Power plants throughout eastern Massachusetts are the largest industrial sources of greenhouse gas emissions linked to climate change in the state, according to new data from the U.S. Environmental Protection Agency (EPA).

(Embargoed until week beginning Jan. 29.)


Power plants throughout eastern Massachusetts are the largest industrial sources of greenhouse gas emissions linked to climate change in the state, according to new data from the U.S. Environmental Protection Agency (EPA).


The information comes from a website the EPA unveiled in January, publicly detailing for the first time emissions reported by the largest producers of carbon dioxide and related greenhouse gases in nine major industries.


All the top 10 sources of carbon dioxide emissions in the Bay State are power plants, including natural gas-fired facilities in Salem, Weymouth, Bellingham and Cambridge. The largest single producer of greenhouse gases in New England is the Brayton Point power station in Somerset, which is largely fueled by coal.


Similarly, the data shows power plants are the largest direct source of greenhouse gases nationwide.


Several owners defended local facilities, saying they take steps to be environmentally responsible, are highly efficient in meeting energy needs or turn waste into energy.


“It’s not a surprise that where you burn fossil fuel to make into electricity that is used every day to make our life a little better, you’re going to see carbon dioxide emissions,” said Jim Norvelle, a spokesman for the power company Dominion.


Dominion owns Brayton Point and the Salem Harbor power station, also one of the top 10 sources of greenhouse gases in the state. The Salem plant is set to close in 2014.


Norvelle noted there are no federal controls on carbon emissions, but Massachusetts is one of nine northeastern states that require power plants in the region to buy emission allowances. States use the proceeds help fund renewable energy initiatives.


Ben Wright, an advocate at Environment Massachusetts, said the new data from the EPA can help further develop the state’s plans to tackle carbon emissions.


“More data means we know better how to curb our greenhouse gas emissions,” he said. “You can’t reduce what you haven’t measured.”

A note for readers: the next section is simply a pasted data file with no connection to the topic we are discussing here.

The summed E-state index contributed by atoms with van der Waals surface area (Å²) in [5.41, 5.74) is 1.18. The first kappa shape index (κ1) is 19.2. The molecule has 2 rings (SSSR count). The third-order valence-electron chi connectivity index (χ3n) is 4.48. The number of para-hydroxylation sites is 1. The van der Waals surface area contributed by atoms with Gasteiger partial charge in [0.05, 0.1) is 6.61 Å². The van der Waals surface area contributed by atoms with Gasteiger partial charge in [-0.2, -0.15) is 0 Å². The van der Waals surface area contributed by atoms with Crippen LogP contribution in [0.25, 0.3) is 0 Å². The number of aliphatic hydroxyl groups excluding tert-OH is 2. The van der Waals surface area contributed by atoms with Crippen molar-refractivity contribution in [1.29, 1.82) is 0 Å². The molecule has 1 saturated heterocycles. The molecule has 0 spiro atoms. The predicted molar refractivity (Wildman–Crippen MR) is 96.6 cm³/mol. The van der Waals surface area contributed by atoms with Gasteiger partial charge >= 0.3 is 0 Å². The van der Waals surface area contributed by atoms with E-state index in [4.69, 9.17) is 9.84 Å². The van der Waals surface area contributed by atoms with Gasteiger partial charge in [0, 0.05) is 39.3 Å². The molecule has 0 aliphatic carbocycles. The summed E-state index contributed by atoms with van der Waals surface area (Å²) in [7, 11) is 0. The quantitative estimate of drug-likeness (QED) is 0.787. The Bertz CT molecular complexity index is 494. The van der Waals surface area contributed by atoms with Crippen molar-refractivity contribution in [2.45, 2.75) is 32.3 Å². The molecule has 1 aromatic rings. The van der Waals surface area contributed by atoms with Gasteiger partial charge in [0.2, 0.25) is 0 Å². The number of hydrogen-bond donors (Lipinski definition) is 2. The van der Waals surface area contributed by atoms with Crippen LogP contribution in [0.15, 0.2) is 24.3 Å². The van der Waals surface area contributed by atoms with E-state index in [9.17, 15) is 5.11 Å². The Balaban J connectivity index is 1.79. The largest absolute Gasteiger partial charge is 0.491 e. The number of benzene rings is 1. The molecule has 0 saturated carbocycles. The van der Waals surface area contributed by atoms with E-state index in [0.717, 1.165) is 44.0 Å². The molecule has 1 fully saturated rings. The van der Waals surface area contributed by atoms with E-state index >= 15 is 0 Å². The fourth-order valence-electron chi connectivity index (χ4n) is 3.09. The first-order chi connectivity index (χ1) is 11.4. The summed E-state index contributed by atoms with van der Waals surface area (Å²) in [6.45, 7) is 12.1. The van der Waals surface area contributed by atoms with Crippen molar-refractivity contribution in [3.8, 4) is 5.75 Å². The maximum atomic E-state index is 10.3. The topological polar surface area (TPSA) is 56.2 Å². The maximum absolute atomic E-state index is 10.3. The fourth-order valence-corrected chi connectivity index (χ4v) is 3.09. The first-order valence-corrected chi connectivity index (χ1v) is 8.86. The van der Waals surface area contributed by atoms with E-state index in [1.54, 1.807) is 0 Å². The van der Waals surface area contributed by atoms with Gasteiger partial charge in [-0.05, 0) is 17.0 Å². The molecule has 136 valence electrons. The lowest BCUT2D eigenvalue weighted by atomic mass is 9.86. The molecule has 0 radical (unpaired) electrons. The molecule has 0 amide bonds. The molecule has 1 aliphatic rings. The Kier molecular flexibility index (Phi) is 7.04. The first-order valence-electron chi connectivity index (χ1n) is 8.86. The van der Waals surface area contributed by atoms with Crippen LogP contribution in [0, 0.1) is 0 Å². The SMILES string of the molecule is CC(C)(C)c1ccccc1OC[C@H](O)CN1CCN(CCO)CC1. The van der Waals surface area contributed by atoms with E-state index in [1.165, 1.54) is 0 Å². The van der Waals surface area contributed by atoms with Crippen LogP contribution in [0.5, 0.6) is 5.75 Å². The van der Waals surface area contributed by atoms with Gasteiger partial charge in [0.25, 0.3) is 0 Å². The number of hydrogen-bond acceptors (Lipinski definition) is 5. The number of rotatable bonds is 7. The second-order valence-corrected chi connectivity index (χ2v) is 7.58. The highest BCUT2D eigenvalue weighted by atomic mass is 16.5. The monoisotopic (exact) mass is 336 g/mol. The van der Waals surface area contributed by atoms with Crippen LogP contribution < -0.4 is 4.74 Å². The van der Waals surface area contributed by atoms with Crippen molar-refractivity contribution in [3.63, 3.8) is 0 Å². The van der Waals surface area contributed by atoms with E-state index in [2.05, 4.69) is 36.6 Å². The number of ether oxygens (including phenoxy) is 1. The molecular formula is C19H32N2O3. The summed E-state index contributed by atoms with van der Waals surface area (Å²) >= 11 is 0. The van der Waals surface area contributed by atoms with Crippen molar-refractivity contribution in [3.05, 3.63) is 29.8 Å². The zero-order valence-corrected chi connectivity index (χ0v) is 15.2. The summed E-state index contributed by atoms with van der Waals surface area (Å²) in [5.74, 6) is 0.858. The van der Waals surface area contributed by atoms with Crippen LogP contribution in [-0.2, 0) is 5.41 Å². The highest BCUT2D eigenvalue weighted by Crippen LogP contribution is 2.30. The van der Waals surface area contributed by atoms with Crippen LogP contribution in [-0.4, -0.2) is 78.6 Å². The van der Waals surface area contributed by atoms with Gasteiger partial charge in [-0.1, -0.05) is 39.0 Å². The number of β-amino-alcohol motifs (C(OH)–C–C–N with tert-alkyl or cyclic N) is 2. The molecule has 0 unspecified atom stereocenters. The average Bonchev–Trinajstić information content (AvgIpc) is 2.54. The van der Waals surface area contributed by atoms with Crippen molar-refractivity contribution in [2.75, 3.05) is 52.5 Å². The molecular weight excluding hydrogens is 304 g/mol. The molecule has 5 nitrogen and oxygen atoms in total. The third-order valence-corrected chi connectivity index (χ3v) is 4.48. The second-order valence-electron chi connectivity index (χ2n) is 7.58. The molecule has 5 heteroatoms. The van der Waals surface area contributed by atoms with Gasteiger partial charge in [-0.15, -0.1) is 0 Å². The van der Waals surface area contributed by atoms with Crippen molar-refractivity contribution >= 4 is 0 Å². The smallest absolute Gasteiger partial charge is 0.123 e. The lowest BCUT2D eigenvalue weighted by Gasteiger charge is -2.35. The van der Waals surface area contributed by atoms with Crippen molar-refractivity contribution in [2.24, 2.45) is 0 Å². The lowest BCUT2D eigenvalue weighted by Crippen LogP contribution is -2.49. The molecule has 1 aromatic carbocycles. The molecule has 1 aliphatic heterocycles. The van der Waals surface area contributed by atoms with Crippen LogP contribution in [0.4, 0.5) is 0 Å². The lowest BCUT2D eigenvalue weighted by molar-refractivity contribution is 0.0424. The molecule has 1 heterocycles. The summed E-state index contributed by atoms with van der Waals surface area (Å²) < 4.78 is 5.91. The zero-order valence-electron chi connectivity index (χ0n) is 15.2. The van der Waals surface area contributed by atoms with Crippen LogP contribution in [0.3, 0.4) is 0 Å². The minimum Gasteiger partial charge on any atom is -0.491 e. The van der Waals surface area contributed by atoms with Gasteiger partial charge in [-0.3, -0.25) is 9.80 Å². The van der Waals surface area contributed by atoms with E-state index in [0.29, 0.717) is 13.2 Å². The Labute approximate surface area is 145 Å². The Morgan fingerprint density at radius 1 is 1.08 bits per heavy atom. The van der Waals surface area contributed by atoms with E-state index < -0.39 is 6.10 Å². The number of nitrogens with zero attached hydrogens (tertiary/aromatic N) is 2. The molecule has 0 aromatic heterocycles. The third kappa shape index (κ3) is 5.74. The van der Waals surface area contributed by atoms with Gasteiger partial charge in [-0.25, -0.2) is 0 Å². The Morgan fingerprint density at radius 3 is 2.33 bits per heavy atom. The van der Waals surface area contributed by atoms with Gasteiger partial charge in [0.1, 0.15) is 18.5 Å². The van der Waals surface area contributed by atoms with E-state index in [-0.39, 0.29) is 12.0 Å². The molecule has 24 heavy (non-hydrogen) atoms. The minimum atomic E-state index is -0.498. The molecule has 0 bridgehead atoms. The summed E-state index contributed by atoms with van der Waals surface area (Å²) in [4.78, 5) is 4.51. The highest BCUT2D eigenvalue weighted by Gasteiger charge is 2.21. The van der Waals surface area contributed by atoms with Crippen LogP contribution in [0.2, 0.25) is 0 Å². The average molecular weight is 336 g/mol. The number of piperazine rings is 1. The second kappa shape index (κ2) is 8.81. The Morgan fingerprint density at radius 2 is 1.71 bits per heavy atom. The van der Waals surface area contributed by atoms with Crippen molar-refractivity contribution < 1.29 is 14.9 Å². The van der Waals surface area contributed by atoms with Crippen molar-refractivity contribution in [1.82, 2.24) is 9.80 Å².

The EPA’s ninventory covers facilities that produce upward of 25,000 metric tons of greenhouse gases, including carbon dioxide, methane and nitrous oxide, per year. That does not include emissions from agricultural operations, nor small-scale sources that add up, such as cars and trucks.


But the data from 2010 represents the vast majority of greenhouse gas emissions in the U.S., the EPA said. The agency said it was required to collect the data, which is from 2010, under a 2008 federal law.


The data can help businesses track and compare emissions in order to find efficiencies and inform state and federal environmental policy, the EPA said. 


The agency is expected to propose limits on greenhouse gas emissions from new or upgraded power plants some time this year.


Overall, Massachusetts fared far better than much of the U.S., ranking 40th out of the 50 states and Washington D.C. in total carbon emissions. The five states with the highest emissions were Texas, Indiana, Ohio, Pennsylvania and Florida.


Wright said Massachusetts has made headway in reducing emissions. In addition to participating in the Regional Greenhouse Gas Initiative, the state Green Communities Act set a goal of getting at least 25 percent of the state’s power from renewable sources by 2030. It also established energy efficiency initiatives to cut power use.


“The least polluting, cheapest energy is the energy we never have to produce in the first place,” Wright said.


The state Global Warming Solutions Act also calls for cutting greenhouse gas emissions 25 percent below 1990 levels by 2020, Wright said.


Here’s a look at some of the largest producers in the state:


Fore River Station, Weymouth


The Fore River power plant generates about 787 megawatts of power, according to its owner, Constellation Energy. It is the third highest direct source of greenhouse gas emissions in the state, producing 1.6 million metric tons of carbon dioxide in 2010, according to EPA data.


SEMASS Resource Recovery Facility, Wareham


This 95-acre facility burns trash collected by about 60 cities and towns in southeastern Massachusetts and Cape Cod to generate power.


Owner Covanta Energy, which also runs three other waste-to-energy plants in the state, views its operation as a type of renewable energy. SEMASS manages about 1 million tons of waste per year, said Covanta spokesman James Regan.